Increase the number of experiences at home and school/work in which you “lose” yourself, things that you feel passionate about. These are activities in which you feel a “flow” while doing them. For example, activities that you find challenging and absorbing, it can be, reading, sketching, painting, exercising, cooking, travelling, watching movies/series/ documentaries, gardening and so on.

3.9 Replay happy moments

When we overthink, we usually tend to replay negative thoughts and stressful memories in our minds that overwhelm us. You can put a break to that by consciously thinking about the good things in your life or around you. For example, remembering good times, reviewing an old photo album and sharing memories with a friend etc.

3.10 Set goals for yourself

Goal-setting and committing to it is an important component of success, whatever you are aspiring to reach, whether in your career or your personal life. Although try to set realistic and achievable goals. If you aspire too high, you may not be able to achieve it, you may become frustrated and give up. And if you aspire too low, you will not be able to push yourself to reach your full potential. Try picking just one or two goals that mean a lot to you and spend time and effort to achieve them.

3.11 Practise forgiveness

A lot of negative thoughts that people overthink about, may result from holding onto negative emotions and resentment that they have for other people and sometimes their own selves. By practising forgiveness you can work on letting go of the negative emotions or that anger and hate. For example, you can practice it by keeping a journal or writing a letter of forgiveness.

3.12 Practise spirituality

Take sometime to appreciate nature and existence. You can practice spirituality irrespective of whatever faith you may have, it necessarily doesn’t have to be religious.

3.13 Care for your body and mind

Engage in physical activities, practise meditation, enjoy humour and set healthy boundaries. For example, exercising, keeping a healthy diet, and getting enough sleep/ rest, laughing and smiling.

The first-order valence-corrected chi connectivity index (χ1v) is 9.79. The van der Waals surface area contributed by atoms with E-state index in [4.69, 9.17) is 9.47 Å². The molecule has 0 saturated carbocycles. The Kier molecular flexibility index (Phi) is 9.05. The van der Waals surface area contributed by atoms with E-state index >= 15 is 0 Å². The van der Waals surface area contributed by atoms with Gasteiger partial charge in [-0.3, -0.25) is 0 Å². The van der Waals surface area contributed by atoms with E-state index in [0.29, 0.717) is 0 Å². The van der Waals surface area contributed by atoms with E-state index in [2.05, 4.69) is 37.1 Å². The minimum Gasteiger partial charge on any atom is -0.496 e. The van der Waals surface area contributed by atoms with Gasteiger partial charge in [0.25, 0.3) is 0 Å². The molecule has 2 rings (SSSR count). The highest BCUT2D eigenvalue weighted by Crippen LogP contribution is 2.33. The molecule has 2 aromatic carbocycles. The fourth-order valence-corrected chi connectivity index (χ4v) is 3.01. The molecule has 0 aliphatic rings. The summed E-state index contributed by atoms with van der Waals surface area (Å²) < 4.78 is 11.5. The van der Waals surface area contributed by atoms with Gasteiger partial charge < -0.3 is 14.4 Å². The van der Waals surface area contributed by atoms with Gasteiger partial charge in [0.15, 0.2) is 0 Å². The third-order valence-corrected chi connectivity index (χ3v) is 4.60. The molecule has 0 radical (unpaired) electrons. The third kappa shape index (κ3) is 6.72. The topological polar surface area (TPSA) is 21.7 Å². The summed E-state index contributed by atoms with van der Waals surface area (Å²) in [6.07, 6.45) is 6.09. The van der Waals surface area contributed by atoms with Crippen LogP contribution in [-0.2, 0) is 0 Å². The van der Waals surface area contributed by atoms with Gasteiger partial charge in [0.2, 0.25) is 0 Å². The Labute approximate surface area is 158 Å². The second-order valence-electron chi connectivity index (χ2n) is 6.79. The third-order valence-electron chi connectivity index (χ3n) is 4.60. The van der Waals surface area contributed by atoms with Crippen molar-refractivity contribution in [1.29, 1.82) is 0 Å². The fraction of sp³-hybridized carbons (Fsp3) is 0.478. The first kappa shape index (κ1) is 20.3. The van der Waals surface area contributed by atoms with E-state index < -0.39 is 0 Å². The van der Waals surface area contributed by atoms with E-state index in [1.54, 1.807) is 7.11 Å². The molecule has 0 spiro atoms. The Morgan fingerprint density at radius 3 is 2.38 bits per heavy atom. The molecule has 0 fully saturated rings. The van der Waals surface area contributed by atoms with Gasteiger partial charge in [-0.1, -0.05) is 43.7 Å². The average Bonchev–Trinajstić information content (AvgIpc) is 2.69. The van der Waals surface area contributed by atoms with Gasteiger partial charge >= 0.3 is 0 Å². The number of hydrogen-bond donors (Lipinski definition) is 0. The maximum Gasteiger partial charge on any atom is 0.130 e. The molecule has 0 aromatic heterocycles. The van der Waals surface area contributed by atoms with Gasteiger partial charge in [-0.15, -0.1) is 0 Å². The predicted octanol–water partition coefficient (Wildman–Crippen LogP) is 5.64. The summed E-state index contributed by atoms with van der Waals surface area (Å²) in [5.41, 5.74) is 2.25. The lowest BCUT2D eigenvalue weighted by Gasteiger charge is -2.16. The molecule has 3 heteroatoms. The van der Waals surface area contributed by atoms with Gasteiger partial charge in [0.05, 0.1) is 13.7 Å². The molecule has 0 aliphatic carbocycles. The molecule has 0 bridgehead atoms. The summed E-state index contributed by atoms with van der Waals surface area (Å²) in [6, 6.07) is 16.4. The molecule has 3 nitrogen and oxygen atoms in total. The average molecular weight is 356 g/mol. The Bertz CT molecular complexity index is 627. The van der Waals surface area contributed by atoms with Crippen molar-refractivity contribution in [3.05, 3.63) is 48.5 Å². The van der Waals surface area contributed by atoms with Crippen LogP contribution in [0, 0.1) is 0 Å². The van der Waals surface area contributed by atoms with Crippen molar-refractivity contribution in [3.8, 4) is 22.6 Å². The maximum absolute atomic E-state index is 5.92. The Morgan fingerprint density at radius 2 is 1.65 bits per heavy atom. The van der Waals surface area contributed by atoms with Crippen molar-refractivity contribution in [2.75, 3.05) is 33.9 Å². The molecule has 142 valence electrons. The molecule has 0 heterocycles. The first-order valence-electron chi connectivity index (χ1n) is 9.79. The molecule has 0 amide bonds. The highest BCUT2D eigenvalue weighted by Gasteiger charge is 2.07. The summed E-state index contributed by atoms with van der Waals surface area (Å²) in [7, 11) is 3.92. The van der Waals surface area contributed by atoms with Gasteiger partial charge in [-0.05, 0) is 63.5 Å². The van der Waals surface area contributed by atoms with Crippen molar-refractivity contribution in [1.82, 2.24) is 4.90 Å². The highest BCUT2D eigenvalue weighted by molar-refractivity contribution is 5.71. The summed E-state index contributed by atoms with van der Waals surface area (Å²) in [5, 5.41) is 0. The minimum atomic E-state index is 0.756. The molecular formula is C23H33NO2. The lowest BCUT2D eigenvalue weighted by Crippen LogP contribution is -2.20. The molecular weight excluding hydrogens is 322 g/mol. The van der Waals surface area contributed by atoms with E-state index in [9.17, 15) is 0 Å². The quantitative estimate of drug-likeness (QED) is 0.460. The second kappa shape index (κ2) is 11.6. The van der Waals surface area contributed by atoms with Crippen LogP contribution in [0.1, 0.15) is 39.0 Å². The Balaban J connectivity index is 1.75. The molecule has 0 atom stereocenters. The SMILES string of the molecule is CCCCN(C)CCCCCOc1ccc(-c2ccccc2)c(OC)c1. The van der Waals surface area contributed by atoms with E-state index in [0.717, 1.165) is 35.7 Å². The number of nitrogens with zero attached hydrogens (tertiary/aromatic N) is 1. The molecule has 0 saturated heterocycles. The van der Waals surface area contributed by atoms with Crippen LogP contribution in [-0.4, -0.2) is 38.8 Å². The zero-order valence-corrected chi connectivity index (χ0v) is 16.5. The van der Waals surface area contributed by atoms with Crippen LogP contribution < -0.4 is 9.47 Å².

3.14 Learn

Pick up a new hobby and Involve yourself in a healthy activity like, learning a new music instrument, and/or picking up a new skill like cooking.

3.15 Look at the bigger picture

You can try doing something to add to the greater good in any way possible for you. For example, doing something to protect the environment and living in a sustainable way. Environmental sustainability6 is about meeting the needs of the present without compromising the ability of future generations to meet their needs. It may be helpful to provide greater meaning to your life and look beyond the issues that we face in our day to day life.

3.16 Seek professional coaching

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Positive psychology and science has evolved substantially in the past couple of decades. Seeking professional counselling can help you train your mind to not overthink and engage in positive tasks. It is like having a gym coach who can keep you on track and motivate you to achieve your desired goals.

Thinking too much just brings it back to me, me, me—but thanking takes my eyes off myself and my mistakes and puts them on others, on things bigger than myself. I can’t stand here very long without being humbled at how small I am and amazed at how big and beautiful our world is.

Elizabeth Musser